Buhari Promise A Secure Nigeria To Dutch Companies

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President Muhammadu Buhari has promised to secure Nigeria so that it can attract more investors into the country.

He said “When Nigeria is safe and secure; investments will also be safe and yield handsome returns.

“You have to secure a country first before you can effectively manage it. Before businesses can thrive, security is paramount. That is why we lay so much emphasis on securing the country, Stability was the first thing in our campaigns.

“After security, our next emphasis is reviving the economy, and then, fighting corruption,” the President added.

He disclosed this on Monday when he met with the Chief Executive Officers of Dutch companies at The Hague, during his visit to The Netherlands.

He commended the many Dutch-owned companies operating in Nigeria for dealing fairly, noting that with many of them, “the relationship dates back more than two generations, and it is now almost a blood relationship rather than commercial.”

Urging the businesses to build factories in Nigeria, and source raw materials locally rather than wholesale import, President Buhari said he was impressed with the economic cooperation between Nigeria and Netherlands.

In a statement by the President’s Spokesman, Femi Adesina, President Buhari spoke about Royal Dutch Shell and the harnessing of Nigeria’s gas potentials.

“We are more of a gas than petroleum producing country. We should be making more money from gas today than we make from petroleum, but the plans we made were scuttled.

“When I was Petroleum Minister (in the 1970s) for three-and-a-quarter years, the plan we had was to have 12 LNG trains by 1983, but more than a generation later, we are just on the 7th train. This was because some people came, and did just what they liked. If they knew what they were doing, we would have gone very far by now.”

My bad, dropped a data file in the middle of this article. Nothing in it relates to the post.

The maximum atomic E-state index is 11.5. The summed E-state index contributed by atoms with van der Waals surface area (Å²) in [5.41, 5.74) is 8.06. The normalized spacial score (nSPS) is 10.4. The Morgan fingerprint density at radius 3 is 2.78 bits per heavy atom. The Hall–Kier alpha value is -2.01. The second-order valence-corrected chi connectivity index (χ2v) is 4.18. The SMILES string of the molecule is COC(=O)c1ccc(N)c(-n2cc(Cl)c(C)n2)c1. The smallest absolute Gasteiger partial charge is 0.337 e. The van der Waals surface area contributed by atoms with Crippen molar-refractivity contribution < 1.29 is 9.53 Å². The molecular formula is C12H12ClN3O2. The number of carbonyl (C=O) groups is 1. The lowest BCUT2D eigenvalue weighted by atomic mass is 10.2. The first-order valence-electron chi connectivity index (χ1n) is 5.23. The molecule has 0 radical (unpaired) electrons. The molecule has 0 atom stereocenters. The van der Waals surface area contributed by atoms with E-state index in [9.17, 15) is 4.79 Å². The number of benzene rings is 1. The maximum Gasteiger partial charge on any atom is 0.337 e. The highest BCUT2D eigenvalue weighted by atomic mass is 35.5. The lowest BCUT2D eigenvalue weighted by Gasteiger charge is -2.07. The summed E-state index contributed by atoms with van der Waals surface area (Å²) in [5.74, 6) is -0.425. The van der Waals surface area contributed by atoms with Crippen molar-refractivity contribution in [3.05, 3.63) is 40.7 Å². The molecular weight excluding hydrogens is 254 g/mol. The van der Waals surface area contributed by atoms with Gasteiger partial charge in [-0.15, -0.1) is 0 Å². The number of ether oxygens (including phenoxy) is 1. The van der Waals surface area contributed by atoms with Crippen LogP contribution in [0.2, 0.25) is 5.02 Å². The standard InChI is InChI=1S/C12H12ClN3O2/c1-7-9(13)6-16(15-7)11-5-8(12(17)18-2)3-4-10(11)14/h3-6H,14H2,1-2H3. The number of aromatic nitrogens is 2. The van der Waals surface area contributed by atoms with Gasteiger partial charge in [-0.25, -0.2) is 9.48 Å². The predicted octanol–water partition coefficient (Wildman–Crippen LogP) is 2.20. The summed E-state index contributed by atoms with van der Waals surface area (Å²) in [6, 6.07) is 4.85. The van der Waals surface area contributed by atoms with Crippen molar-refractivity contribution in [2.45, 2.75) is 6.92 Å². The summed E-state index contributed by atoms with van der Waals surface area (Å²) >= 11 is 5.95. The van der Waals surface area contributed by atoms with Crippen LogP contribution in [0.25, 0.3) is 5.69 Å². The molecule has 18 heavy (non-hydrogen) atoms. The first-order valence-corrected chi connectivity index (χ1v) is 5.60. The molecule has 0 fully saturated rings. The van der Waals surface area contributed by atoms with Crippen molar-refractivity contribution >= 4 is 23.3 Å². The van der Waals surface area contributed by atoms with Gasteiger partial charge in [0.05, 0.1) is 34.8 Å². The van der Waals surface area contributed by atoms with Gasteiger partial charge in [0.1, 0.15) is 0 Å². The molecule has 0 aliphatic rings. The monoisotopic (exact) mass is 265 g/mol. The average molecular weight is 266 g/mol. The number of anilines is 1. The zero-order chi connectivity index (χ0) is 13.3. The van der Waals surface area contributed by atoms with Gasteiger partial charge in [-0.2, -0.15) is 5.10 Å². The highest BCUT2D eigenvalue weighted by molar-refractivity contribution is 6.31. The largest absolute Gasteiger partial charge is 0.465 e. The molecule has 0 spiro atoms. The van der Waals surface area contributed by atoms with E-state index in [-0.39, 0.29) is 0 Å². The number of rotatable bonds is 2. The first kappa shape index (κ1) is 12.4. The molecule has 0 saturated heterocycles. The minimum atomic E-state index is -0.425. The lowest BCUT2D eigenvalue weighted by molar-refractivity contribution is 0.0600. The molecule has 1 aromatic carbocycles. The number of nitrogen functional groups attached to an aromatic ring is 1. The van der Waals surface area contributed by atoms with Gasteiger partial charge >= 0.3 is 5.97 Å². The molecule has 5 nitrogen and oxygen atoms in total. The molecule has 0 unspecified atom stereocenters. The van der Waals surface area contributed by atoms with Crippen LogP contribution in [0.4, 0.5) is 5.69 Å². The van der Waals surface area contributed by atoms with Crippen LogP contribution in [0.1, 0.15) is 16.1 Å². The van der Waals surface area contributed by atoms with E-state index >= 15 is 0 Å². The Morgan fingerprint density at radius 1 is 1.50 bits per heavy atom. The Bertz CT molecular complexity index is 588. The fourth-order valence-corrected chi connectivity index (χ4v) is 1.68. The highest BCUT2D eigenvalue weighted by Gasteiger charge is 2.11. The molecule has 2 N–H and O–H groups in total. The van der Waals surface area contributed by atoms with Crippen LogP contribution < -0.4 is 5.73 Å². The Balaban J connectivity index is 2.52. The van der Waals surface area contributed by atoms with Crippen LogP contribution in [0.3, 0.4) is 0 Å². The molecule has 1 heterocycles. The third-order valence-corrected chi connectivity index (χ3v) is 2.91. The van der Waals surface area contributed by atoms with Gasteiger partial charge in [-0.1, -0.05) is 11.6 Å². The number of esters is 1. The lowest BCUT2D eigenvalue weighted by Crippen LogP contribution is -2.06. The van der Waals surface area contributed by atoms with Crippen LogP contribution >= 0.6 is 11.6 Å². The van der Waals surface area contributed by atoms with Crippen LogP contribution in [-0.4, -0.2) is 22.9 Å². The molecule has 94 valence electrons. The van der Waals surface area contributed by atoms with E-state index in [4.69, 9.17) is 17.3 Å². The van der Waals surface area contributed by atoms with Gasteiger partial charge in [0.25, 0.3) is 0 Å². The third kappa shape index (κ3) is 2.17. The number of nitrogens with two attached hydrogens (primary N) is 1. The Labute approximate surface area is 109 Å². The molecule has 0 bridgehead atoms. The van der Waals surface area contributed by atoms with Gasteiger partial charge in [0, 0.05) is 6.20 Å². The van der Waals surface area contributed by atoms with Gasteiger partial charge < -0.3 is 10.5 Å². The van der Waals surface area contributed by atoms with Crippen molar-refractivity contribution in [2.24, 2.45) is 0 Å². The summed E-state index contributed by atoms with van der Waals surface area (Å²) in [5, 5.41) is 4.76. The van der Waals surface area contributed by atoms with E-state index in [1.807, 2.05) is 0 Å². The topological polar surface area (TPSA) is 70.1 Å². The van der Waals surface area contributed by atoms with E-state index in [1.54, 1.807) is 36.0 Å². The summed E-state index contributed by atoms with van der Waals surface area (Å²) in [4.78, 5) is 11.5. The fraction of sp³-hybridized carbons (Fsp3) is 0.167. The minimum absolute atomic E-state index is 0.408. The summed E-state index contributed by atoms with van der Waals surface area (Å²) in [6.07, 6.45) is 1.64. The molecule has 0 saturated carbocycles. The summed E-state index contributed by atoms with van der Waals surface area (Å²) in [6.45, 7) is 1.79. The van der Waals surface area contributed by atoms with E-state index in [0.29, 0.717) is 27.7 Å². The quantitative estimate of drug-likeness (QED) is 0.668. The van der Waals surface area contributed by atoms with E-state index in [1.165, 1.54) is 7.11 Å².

Various company representatives in their remarks assured the president of their commitment to invest in the country.

Mr David Suddens of Vlisco said the company would invest on 400 hectares of land for a textile park in Nigeria, while Mr. Hein Schumacher of FrieslandCampina described Nigeria as “a most important country to us,” adding that the conglomerate would invest about 11 million euros in a “ready to drink project, using 100% locally sourced milk.”

He also pledged continuous training for dairy farmers, and provision of fortified milk for school pupils.

Mr Andrew Brown of Shell, who has done business for over 60 years in Nigeria, with over 3,000 local employees, said the company would maintain its emphasis on oil and power generation, while Mr. Roland Pirmez of Heineken commended the government for “stability in the exchange rate for the past six to eight months.”

He added that the company was also planning to use renewable energy for its power needs, Mr. Klaus Struilesma of a company called Connexion indicated the interest of the organisation in building cattle ranches in Nigeria.

Over 20 CEOs of Dutch-owned companies were at the roundtable meeting.

 

 

 

 

 

 

 

 

 

 

 

 

 

 

 

 

 

 

 

 

 

 

 

 

 

 

 

 

 

 

 

 

 

 

 

 

 

 

 

 

 

 

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